Unlike FDA, Europe Does Not Like Melanoma Combo Yet

Nick Mulcahy

March 27, 2014

Three months after the US Food and Drug Administration (FDA) approved the first-ever combination therapy for advanced melanoma, its European counterpart has found the same data on the paired therapy to be unsatisfactory.

In January, the combination of the MEK inhibitor trametinib (Mekinist, GlaxoSmithKline) and the BRAF inhibitor dabrafenib (Tafinlar, GlaxoSmithKline) was approved through the FDA Accelerated Approval Program.

However, this week, the European Medicines Agency Committee for Medicinal Products for Human Use (CHMP) indicated that the data provided to date by GSK did not allow the committee to conclude on a "positive benefit–risk balance of the combination," according to a company press statement.

GSK intends to resubmit the Marketing Authorization Application for the combined use of 2 therapies when additional data from ongoing phase 3 clinical trials become available.

The specific indication sought is for trametinib in combination with the previously approved dabrafenib for adults with unresectable or metastatic melanoma with a BRAF V600 mutation.

Story on FDA Approval

In the United States, the combination was approved on the basis of the response rate and median duration of response seen in a phase 1/2 study. The combination has not yet demonstrated an improvement in disease-related symptoms or overall survival.

In a randomized phase 2 open-label study, patients treated with the combination had an overall response rate (ORR) of 76%, compared with 54% for patients treated with single-agent dabrafenib.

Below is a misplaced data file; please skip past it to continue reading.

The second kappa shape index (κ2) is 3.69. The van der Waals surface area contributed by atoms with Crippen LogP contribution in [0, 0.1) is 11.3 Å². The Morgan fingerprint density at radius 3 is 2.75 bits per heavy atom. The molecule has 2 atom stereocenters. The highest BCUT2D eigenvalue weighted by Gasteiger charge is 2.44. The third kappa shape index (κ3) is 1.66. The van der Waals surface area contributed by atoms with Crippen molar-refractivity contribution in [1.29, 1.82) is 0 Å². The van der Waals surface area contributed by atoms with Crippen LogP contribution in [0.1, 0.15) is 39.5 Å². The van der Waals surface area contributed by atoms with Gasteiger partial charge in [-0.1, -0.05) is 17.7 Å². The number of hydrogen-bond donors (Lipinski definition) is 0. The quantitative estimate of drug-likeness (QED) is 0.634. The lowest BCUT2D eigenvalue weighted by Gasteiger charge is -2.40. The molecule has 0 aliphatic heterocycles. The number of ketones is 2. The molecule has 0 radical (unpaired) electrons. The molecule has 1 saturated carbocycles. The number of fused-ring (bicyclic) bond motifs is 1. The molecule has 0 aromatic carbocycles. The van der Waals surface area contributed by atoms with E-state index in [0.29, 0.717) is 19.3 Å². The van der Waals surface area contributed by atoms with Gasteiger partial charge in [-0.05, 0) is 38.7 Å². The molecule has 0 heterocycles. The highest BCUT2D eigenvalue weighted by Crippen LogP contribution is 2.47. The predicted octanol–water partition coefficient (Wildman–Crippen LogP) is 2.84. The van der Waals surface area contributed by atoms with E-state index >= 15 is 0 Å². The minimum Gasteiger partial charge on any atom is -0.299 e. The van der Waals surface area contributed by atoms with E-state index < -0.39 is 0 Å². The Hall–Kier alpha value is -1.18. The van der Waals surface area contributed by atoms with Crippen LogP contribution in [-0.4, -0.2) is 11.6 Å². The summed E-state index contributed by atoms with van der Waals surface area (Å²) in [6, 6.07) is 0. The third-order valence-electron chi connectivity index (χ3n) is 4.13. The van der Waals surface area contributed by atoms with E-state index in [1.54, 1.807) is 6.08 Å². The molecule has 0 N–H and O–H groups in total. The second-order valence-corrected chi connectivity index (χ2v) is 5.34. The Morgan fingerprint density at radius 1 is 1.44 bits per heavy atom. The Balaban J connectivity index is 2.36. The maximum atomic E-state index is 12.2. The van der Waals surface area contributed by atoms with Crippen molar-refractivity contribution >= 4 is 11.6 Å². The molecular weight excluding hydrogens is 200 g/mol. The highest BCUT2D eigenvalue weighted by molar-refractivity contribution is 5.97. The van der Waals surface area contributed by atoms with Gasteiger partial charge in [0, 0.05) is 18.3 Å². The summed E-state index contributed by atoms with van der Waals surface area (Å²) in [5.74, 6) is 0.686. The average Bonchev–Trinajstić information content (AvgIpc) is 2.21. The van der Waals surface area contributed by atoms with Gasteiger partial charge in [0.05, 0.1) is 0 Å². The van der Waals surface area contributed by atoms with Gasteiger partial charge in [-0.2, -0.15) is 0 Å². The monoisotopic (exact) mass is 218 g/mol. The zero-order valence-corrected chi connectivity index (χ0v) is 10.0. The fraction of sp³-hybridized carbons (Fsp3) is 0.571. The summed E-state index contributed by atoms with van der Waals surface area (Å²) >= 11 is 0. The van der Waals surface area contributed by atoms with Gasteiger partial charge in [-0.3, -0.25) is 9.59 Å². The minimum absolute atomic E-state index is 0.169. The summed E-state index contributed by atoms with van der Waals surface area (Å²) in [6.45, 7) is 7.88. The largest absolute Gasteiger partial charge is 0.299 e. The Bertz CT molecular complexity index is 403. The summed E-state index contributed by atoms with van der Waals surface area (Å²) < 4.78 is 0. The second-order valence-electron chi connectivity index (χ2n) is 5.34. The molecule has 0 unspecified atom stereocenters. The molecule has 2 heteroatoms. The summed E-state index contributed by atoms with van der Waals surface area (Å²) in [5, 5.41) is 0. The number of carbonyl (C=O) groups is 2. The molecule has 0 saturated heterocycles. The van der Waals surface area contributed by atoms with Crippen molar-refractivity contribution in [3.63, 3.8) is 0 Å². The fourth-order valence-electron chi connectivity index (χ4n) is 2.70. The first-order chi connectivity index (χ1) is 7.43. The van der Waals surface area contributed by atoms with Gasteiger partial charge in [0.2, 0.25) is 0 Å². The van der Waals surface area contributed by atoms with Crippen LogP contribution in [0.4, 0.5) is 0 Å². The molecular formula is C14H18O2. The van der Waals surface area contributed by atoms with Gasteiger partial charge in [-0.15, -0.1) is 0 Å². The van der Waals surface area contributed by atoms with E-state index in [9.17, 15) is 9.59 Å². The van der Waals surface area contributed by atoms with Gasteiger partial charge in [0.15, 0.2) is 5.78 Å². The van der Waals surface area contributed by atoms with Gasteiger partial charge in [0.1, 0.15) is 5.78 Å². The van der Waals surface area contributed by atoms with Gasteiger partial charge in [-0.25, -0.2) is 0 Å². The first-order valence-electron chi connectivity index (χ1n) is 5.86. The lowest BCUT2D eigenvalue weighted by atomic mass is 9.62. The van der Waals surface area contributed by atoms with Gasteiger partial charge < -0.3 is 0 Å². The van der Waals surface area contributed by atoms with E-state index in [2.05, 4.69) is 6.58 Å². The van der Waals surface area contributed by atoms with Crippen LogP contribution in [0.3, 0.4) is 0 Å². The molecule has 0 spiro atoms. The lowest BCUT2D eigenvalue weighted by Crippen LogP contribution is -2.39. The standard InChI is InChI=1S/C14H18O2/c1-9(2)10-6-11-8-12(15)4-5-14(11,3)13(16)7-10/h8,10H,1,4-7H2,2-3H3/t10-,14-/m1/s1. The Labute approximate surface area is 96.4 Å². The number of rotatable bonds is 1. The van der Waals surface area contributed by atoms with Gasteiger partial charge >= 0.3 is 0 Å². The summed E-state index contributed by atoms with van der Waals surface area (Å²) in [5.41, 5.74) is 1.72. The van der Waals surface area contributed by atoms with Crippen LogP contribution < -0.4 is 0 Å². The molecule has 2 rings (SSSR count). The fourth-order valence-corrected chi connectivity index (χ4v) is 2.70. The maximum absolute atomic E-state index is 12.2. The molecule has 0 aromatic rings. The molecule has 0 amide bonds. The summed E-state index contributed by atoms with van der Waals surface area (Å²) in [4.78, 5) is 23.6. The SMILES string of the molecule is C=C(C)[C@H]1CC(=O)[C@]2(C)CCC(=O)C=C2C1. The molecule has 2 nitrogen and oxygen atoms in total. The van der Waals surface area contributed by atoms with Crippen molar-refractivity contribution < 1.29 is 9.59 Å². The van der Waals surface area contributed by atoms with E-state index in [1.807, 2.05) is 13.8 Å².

In addition, the median duration of response was longer with the combination than with single-agent dabrafenib (10.5 vs 5.6 months).

These were the findings reported by the investigators.

However, a blinded independent radiologic review committee (IRRC) assessed the same results somewhat differently, as previously reported by Medscape Medical News.

The IRRC-assessed ORR was 57% for patients treated with the combination and 46% for patients treated with single-agent dabrafenib. The IRRC-assessed median duration of response was 7.6 months for both the combination and the single agent.

Increase in Basal Cell Carcinoma an Adverse Effect

In the phase 2 study, the most common adverse effects (all grades in more than 20% of patients) at the recommended dose — trametinib 2 mg once daily plus dabrafenib 150 mg twice daily — were pyrexia (71%), chills (58%), fatigue (53%), rash (45%), nausea (44%), vomiting (40%), diarrhea (36%), abdominal pain (33%), edema peripheral (31%), cough (29%), headache (29%), arthralgia (27%), night sweats (24%), decreased appetite (22%), constipation (22%), and myalgia (22%).

Trametinib in combination with dabrafenib can cause serious adverse effects, including new primary cutaneous and noncutaneous malignancies.

The combination comes with a warning that the therapy is associated with an increased incidence of basal cell carcinoma. The incidence was 9% (5 of 55) in patients receiving the combination, compared with 2% (1 of 53) in patients receiving dabrafenib alone.

Dabrafenib also resulted in an increased incidence of cutaneous squamous cell carcinoma, keratoacanthoma, and melanoma. Cutaneous squamous cell carcinoma, including keratoacanthoma, occurred in 7% of patients receiving the combination and 19% of patients receiving single-agent dabrafenib.

However, the secondary cutaneous squamous cell carcinomas and keratoacanthomas are relatively benign, compared with melanoma, and are no reason to discontinue BRAF inhibition, according to melanoma experts.

Other serious adverse effects seen in patients treated with the combination include hemorrhagic events, venous thromboembolic events, cardiomyopathy, ocular toxicities, interstitial lung disease, serious febrile drug reactions, serious skin toxicity, hyperglycemia, hemolytic anemia in patients with glucose-6-phosphate dehydrogenase deficiency, and embryo-fetal toxicity.

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